Arkansas Democrat-Gazette

Benton County fair to go big with music

Performers to include David Cook


BENTONVILL­E — The 119th Benton County Fair will go big with live entertainm­ent.

The fair begins Tuesday and will run through Saturday at the Benton County Fairground­s, 7640 S.W. Regional Airport Blvd.

David Cook, the 2008 American Idol winner, will perform at 8 p.m. Tuesday from the Michelob Ultra Music Stage. Other live music will include country band Ricochet at 8 p.m. Thursday; Arkansas native singer/songwriter Heath Sanders, whose country show will be at 8 p.m. Friday; and the Gravetteba­sed Reeves Brothers will headline at 8 p.m. Saturday, according to the fair webpage.

The fair talent show winners will perform in the early evening Wednesday.

“We know local residents really enjoy live entertainm­ent based on the success of historic venues in the area and now the AMP, so we think it’s a great addition that complement­s the livestock shows, exhibits and food at the fair,” said Susan Koehler, fair executive director. “We are really excited to see a mix of talent including some artists with ties to Arkansas and Benton County.”

Ashley Hays, Benton County Fair Board president, welcomed the live entertainm­ent. The move will allow the fair to draw a bigger crowd, especially earlier in the week, he said.

Hays said he expects 25,000 to 30,000 people will attend the fair. The crowd was limited to competitor­s, family and staff in 2020 because of covid-19 restrictio­ns, but attendance bounced back the next two years with crowds of 30,000, he said.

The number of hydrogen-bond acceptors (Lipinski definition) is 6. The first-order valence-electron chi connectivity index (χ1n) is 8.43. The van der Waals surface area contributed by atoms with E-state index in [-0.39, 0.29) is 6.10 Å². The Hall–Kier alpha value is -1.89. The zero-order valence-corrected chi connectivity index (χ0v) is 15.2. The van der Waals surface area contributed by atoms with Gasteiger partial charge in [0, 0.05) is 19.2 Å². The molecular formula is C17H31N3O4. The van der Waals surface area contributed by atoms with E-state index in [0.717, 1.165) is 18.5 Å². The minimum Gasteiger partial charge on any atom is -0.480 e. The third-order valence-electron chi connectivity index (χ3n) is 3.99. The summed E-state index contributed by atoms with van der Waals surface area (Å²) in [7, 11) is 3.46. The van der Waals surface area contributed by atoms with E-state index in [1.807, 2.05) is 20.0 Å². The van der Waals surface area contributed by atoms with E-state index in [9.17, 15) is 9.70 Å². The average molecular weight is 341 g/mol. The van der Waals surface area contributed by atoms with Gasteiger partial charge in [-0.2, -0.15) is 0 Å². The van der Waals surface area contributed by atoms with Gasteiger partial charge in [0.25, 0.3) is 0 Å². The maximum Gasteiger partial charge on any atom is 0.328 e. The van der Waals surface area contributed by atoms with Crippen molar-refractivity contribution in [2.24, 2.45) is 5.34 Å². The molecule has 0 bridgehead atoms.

Miller Spectacula­r Shows of Greenbrier returns to the midway. The carnival will provide expanded amusement rides for all ages, in addition to traditiona­l games and concession­s, according to a news release on the fair website.

Exhibits include popular categories such as youth photograph­y with 148 entries and youth sewing with more than 100 items, said Jackie Griffin, who handles fair entries.

A new category in the Horticultu­re Division is decorated pumpkins with more than 30 youth and more than 10 adult entries, Griffin said.

County fairs were originally a place where agricultur­e producers came together to see how their best products compared to other producers in a competitio­n, said Johnny Gunsaulis, staff chairman for the Benton County Cooperativ­e Extension office.

“And it still is to some extent,” he said, “but it’s also an important gathering place for ag folks to display the best products from their own farms, see how it compares to other farms and just connect with each other.”

It’s also a place for producers to exhibit their best products to non-agricultur­e people and hopefully gain some appreciati­on from them, he said.

“It’s a place for youth to engage in friendly competitio­ns, which help them form life-long friendship­s and for them to be recognized for the work they put into projects that teach them important life skills such as presentati­on skills, work ethic, livestock health, livestock nutrition, meeting deadlines, sportsmans­hip and inventory management,” Gunsaulis said.

The fair will conclude Saturday with the Junior Livestock Premium Auction, including a buyers’ dinner at 5 p.m. that will precede the bidding.

Fair and carnival admission is $10 Tuesday through Thursday beginning at 4 p.m. and $15 Friday and Saturday beginning at 4 p.m. Ticket holders will have unlimited access to all rides (depending on height and weight standards), livestock shows and planned entertainm­ent, according to the release.

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